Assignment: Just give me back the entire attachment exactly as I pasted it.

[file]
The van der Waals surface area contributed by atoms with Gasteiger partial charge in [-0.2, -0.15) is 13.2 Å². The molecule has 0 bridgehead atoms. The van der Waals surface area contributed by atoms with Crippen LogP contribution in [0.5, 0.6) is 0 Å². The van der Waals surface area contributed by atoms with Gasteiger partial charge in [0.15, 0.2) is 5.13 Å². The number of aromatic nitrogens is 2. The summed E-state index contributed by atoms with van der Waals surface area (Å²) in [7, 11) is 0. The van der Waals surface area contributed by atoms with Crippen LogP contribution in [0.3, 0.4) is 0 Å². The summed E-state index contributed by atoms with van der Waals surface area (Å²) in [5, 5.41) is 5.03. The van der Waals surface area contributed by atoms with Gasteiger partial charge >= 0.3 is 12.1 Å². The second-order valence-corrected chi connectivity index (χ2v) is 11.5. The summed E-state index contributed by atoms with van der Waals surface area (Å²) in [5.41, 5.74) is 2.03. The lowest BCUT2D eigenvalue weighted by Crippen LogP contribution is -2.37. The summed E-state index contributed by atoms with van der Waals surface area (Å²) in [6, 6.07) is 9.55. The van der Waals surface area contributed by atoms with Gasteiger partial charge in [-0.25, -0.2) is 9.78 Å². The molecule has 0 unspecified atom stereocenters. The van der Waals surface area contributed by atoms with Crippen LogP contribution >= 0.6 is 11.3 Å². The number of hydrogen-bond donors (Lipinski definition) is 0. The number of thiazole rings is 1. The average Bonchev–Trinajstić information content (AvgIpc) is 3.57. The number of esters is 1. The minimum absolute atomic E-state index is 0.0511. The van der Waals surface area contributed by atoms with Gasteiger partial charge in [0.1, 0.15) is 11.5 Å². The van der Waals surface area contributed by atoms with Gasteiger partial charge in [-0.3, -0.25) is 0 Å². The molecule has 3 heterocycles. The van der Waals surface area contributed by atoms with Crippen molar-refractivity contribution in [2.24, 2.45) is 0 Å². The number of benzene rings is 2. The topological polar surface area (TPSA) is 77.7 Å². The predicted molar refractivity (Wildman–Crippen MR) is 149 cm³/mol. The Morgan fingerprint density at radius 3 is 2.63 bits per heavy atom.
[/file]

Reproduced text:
The van der Waals surface area contributed by atoms with Gasteiger partial charge in [-0.2, -0.15) is 13.2 Å². The molecule has 0 bridgehead atoms. The van der Waals surface area contributed by atoms with Crippen LogP contribution in [0.5, 0.6) is 0 Å². The van der Waals surface area contributed by atoms with Gasteiger partial charge in [0.15, 0.2) is 5.13 Å². The number of aromatic nitrogens is 2. The summed E-state index contributed by atoms with van der Waals surface area (Å²) in [7, 11) is 0. The van der Waals surface area contributed by atoms with Crippen LogP contribution in [0.3, 0.4) is 0 Å². The summed E-state index contributed by atoms with van der Waals surface area (Å²) in [5, 5.41) is 5.03. The van der Waals surface area contributed by atoms with Gasteiger partial charge >= 0.3 is 12.1 Å². The second-order valence-corrected chi connectivity index (χ2v) is 11.5. The summed E-state index contributed by atoms with van der Waals surface area (Å²) in [5.41, 5.74) is 2.03. The lowest BCUT2D eigenvalue weighted by Crippen LogP contribution is -2.37. The summed E-state index contributed by atoms with van der Waals surface area (Å²) in [6, 6.07) is 9.55. The van der Waals surface area contributed by atoms with Gasteiger partial charge in [-0.25, -0.2) is 9.78 Å². The molecule has 0 unspecified atom stereocenters. The van der Waals surface area contributed by atoms with Crippen LogP contribution >= 0.6 is 11.3 Å². The number of hydrogen-bond donors (Lipinski definition) is 0. The number of thiazole rings is 1. The average Bonchev–Trinajstić information content (AvgIpc) is 3.57. The number of esters is 1. The minimum absolute atomic E-state index is 0.0511. The van der Waals surface area contributed by atoms with Gasteiger partial charge in [0.1, 0.15) is 11.5 Å². The van der Waals surface area contributed by atoms with Gasteiger partial charge in [-0.3, -0.25) is 0 Å². The molecule has 3 heterocycles. The van der Waals surface area contributed by atoms with Crippen molar-refractivity contribution in [2.24, 2.45) is 0 Å². The number of benzene rings is 2. The topological polar surface area (TPSA) is 77.7 Å². The predicted molar refractivity (Wildman–Crippen MR) is 149 cm³/mol. The Morgan fingerprint density at radius 3 is 2.63 bits per heavy atom.